BOISE — Funding levels are adequate at the state Department of Agriculture to fend off the invasive water milfoil plant and quagga mussels, a division administrator at the agency told state legislators.
Included in that funding, the invasive species stickers required of Idaho boaters generates state revenue that ranges somewhere between $1.2 million and $1.5 million annually, said Agriculture’s Lloyd Knight.
That revenue stream from the fees added to boat licenses has given stability to the program that Knight manages, he said.
“We’re at a point now where, I think, we know what to expect from revenues in the sticker fund,” Knight told state budget writers Wednesday.
Knight said that his Agriculture staff members at the Division of Plant Industries, “work on aquatic weeds and milfoil as well as invasive species.”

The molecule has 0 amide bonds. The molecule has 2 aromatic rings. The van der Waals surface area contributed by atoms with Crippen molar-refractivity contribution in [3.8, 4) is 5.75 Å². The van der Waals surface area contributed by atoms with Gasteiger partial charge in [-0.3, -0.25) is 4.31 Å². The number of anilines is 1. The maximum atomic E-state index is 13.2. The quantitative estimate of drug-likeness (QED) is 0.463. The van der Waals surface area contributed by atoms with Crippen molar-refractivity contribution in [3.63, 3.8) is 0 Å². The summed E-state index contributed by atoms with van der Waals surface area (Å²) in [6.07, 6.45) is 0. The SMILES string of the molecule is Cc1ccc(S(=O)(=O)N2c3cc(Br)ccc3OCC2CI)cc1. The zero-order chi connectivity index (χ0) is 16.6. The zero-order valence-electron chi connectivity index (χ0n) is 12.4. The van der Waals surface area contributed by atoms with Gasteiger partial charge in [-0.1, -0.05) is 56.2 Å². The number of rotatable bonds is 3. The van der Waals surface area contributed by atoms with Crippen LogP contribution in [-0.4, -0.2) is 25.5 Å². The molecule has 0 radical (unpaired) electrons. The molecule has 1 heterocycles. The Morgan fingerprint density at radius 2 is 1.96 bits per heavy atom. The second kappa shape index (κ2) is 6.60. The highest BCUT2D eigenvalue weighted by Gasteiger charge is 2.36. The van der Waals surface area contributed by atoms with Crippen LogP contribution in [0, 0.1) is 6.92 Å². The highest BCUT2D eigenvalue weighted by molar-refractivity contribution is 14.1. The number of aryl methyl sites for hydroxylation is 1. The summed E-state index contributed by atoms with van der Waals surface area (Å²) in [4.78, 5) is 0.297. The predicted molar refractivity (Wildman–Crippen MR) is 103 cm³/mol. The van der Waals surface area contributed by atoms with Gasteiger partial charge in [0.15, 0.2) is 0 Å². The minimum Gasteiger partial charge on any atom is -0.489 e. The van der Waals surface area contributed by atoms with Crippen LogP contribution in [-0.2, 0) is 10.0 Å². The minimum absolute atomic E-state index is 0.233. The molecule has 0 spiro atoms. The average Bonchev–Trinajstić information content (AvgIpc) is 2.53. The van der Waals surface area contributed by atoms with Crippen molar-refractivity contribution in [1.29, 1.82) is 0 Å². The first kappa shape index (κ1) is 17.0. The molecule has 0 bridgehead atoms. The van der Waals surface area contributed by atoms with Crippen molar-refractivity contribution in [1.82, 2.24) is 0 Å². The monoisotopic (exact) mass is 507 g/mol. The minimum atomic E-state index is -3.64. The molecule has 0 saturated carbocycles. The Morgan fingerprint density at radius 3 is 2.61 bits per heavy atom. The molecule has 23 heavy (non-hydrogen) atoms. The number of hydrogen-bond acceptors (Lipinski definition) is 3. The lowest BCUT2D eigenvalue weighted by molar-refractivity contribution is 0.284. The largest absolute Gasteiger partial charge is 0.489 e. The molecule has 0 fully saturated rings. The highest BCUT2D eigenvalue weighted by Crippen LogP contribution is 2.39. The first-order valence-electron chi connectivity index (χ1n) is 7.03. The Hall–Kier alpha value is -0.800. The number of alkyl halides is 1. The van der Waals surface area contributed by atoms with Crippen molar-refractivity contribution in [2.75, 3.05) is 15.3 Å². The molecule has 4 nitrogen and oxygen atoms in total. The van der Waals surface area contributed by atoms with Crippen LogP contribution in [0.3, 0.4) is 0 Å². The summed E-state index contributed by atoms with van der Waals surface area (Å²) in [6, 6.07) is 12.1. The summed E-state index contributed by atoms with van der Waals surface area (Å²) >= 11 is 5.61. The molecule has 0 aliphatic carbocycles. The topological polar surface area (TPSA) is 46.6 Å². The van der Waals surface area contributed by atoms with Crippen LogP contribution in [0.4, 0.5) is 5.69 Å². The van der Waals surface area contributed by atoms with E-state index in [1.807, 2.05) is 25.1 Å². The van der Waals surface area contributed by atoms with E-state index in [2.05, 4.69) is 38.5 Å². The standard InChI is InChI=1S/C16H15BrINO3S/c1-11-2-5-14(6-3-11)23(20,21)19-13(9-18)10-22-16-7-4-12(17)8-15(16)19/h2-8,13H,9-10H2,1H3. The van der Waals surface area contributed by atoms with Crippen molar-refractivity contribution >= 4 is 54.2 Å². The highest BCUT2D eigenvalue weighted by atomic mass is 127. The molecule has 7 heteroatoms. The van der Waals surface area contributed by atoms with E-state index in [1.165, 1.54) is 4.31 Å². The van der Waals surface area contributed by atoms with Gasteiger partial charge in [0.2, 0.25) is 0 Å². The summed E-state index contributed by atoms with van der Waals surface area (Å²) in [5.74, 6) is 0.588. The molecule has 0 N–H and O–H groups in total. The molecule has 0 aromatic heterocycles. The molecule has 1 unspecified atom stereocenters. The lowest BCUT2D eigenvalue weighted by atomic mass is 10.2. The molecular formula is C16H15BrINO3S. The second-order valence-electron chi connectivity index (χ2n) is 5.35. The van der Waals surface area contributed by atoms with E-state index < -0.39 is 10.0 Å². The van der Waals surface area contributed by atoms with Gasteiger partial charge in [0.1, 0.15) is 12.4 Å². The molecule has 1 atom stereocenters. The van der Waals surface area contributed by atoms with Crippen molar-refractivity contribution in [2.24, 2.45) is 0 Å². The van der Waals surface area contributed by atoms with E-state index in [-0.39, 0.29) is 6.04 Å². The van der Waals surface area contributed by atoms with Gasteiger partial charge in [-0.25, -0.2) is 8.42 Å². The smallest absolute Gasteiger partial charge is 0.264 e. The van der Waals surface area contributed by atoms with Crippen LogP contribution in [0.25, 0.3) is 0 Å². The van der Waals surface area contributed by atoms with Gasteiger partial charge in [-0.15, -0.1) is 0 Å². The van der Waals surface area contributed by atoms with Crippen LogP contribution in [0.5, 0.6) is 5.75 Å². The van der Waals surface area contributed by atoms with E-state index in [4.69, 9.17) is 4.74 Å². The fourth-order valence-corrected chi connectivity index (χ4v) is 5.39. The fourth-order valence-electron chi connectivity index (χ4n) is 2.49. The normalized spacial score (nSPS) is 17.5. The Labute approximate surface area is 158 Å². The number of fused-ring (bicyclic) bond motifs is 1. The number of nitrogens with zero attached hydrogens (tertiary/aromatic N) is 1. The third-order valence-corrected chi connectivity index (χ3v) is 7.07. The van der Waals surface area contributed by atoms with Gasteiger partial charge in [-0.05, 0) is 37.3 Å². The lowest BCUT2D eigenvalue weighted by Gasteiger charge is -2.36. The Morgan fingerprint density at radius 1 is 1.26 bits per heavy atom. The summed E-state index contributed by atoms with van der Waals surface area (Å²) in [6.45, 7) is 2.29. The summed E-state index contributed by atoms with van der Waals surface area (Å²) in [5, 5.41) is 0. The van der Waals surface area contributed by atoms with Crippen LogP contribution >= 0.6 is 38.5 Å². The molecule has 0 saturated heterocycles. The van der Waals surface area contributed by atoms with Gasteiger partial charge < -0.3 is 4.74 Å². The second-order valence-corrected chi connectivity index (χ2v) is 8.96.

“The treatment that we are able to get done, we have adequate funding for that,” Knight said. “So, we are actually in a pretty good position right now and feel very good about the funding that we have there.”
Also, some checking stations for invasive species will open in North Idaho within a month, Knight added.
“Which seems a little crazy when you think about boat movement, because it’s snowy and it’s cold,” Knight said. “But this is when a lot of the snow-birders start to come back from lower Colorado, which is where a lot of the (quagga mussel) infestations and higher risk water bodies are.”
He added: “We may start catching infested boats in the next four to six weeks.”
A “drawdown” policy at Lake Pend Oreille has aided in efforts against the invasive aquatic plant milfoil, Knight said.
“I’d say it’s helped a lot,” he said.
Even so, “We’ve had some challenges, though, with the populations that are deeper down,” Knight said.
The department expects to operate 15 boat-checking stations this year, according to Knight.